Sex appeal has been widely used in most countries. However, little is known about consumers' responses to sex appeal advertising in different cultures. The purpose of this paper is to examine the effect of sex appeal on ad and brand evaluation among Australian, Chinese and US consumers.
The paper adopted a three (Australia, China and the USA) × two (male or female model) × two (low or high level of sex appeal) between‐group factorial design.
Australian, Chinese and US consumers have significantly different attitudes when exposed to the same ad. However, consumer buying intentions towards the advertised brand are not significantly different. Despite the general assumption that Chinese consumers might react least favourably to sex appeal ads, this paper finds that they hold similar attitudes towards sex appeal ads as US consumers and even more favourable attitudes than Australian consumers. Product involvement is found to be a significant covariate.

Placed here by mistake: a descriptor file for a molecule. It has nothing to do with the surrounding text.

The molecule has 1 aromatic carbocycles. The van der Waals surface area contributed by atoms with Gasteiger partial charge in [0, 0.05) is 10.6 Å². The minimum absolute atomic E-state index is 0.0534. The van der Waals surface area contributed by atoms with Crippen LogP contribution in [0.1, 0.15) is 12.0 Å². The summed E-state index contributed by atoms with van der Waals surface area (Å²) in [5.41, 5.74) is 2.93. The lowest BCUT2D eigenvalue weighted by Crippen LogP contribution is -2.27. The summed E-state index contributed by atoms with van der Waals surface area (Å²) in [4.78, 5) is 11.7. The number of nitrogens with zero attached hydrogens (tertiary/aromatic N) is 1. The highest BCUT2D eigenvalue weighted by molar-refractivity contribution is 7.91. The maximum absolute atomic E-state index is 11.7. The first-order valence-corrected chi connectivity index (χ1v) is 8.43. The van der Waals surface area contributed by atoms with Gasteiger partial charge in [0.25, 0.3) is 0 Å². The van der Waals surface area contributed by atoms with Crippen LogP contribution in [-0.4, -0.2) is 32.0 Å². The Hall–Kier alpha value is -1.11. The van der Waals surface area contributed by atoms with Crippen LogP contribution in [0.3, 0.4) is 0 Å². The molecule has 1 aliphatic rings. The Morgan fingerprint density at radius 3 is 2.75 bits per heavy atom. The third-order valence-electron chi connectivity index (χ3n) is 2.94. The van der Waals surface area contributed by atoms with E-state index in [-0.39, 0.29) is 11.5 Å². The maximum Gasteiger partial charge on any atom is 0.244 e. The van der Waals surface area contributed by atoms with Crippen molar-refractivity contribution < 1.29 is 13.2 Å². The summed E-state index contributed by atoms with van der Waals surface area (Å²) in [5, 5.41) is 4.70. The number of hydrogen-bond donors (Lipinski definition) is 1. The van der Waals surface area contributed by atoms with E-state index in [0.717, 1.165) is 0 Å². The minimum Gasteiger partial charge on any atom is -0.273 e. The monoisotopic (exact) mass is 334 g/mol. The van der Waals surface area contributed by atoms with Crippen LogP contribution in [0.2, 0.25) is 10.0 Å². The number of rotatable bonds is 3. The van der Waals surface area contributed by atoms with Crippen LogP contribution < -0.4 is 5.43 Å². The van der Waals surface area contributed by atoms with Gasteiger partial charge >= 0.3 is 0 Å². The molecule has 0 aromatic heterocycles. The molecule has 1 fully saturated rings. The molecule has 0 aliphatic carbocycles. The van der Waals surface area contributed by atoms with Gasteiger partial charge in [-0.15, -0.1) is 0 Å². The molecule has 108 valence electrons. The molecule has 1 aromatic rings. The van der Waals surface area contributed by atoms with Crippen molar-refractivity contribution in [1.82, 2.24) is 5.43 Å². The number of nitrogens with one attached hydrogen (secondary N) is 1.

The sample includes young consumers, who may be more tolerant to sex appeal advertising than older generations in China. A similar situation may exist in Australia and the USA.
Understanding how consumers in different cultures respond to different advertising appeal strategies is important for international advertisers.
This is the first reported empirical study that compares Chinese consumers' responses to sex appeal advertising with those in Western countries. Findings add to the understanding of the standardisation‐localisation debate.
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